Nirav Modi’s US jewelry businesses were directly involved in the Indian fugitive’s alleged billion-dollar bank fraud, a court examiner has concluded.
Mihir Bhansali, the CEO of Firestar Diamond, Fantasy and A. Jaffe, as well as Ajay Gandhi, their chief financial officer, assisted at least partly in transactions necessary for the fraud to succeed, the report claimed Saturday.
“In addition to conducting their stated wholesale business, the debtors conducted transactions totaling hundreds of millions of dollars, with the foreign shell companies alleged to have been created and secretly controlled by Modi for the purpose of furthering the fraudulent banking scheme,” the examiner said. “These transactions were primarily structured as purchases and sales of loose diamonds, at a volume and in a manner that is not consistent with the stated business of the debtors.”
The US bankruptcy court for the Southern District of New York appointed an examiner in April to assess whether the three companies — which filed for chapter 11 in February — had participated in the alleged scheme by Modi to borrow $4 billion through sham transactions, the document continued. Previous reports had estimated the fraud at $2 billion.
Following a 120-day investigation, the examiner, John Carney, said he found “substantial evidence” that the firms, as well as Bhansali and Gandhi, knew about and were involved in the alleged crimes that occurred in India.
Indian authorities are hunting for Modi, who is currently in the UK, according to reports.
In his 165-page report, Carney identified “tens of millions of dollars of purported diamond sales by the debtors to various shadow entities, where payment can be traced to proceeds from the alleged bank fraud.” Money from these deals flowed from India to the US, and often returned to Firestar in India or went to fund the three US companies’ operations, including for payments on loans from US banks.
Diamonds that these “shadow entities” bought or sold routinely went for shipping on the same day or within days of arriving, without employees even opening them for inspection, the report alleges. Certain high-value diamonds were the subject of “round-tripping,” meaning they were bought and sold multiple times at varying prices, often well above market rates. That gave the false appearance of millions of dollars in legitimate transactions, and facilitated the movement of funds, Carney said.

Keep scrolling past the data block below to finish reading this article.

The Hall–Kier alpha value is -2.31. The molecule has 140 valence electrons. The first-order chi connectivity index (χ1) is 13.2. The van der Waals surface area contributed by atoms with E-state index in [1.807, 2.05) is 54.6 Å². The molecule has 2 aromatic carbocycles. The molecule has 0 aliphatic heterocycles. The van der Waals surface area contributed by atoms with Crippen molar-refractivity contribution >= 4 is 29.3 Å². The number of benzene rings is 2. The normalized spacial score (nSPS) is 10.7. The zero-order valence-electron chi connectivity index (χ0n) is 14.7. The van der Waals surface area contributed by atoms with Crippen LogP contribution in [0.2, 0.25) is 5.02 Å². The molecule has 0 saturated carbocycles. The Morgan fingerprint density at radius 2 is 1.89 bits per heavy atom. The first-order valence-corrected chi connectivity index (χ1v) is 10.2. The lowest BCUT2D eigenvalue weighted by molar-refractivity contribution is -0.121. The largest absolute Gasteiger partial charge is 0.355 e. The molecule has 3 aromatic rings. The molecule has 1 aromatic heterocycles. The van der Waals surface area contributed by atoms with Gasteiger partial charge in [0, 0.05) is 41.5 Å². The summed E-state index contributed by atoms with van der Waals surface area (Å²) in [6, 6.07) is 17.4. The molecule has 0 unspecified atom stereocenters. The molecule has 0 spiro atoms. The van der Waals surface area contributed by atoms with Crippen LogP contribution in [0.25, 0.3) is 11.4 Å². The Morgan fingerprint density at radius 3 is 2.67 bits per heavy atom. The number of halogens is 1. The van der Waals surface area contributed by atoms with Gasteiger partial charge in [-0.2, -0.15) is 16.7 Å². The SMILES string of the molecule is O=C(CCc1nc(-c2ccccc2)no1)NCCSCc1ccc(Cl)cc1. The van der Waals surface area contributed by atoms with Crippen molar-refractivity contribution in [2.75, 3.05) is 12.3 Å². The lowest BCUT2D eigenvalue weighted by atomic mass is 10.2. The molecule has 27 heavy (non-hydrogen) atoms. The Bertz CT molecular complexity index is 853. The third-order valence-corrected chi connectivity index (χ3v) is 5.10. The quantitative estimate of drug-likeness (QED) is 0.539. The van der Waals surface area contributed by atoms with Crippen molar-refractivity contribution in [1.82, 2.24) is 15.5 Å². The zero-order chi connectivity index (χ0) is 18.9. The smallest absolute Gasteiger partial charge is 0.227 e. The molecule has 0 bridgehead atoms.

In addition, Firestar’s reported sales in tax returns from 2011 to 2017 — and A. Jaffe’s from 2011 to 2012 — were millions of dollars, and sometimes tens of millions of dollars, lower than the companies’ records in sales journals. Neither their CFO nor any of their employees could explain the origin of the figures in the tax returns, the report added.
Millions of dollars from the “shadow entities” also went through the three US companies to fund the operations of jewelry retailer Bailey, Banks & Biddle, the examiner’s report alleged. That company did not immediately respond to Rapaport News’ request for comment.
Throughout the investigation, Bhansali declined to answer the examiner’s questions other than to confirm his identity, asserting his Fifth Amendment right not to incriminate himself. Gandhi admitted “at some point” that Firestar India employees had told him that the purpose of the loose-diamond transactions was to obtain financing in India, specifically letters of undertaking (LoUs). LoUs are the type of bank guarantee that Modi allegedly obtained fraudulently.
The companies had claimed they were “innocent victims of the fraud,” Carney noted. In a court declaration shortly after their Chapter 11 filing, Bhansali said the Modi allegations had hit the firms’ supply chains and back-office support, significantly damaging their ability to operate.
In a letter last Wednesday, Bhansali’s lawyer rejected allegations the executive “engaged in any criminal wrongdoing,” and warned the examiner not to view his client’s silence as an admission of guilt.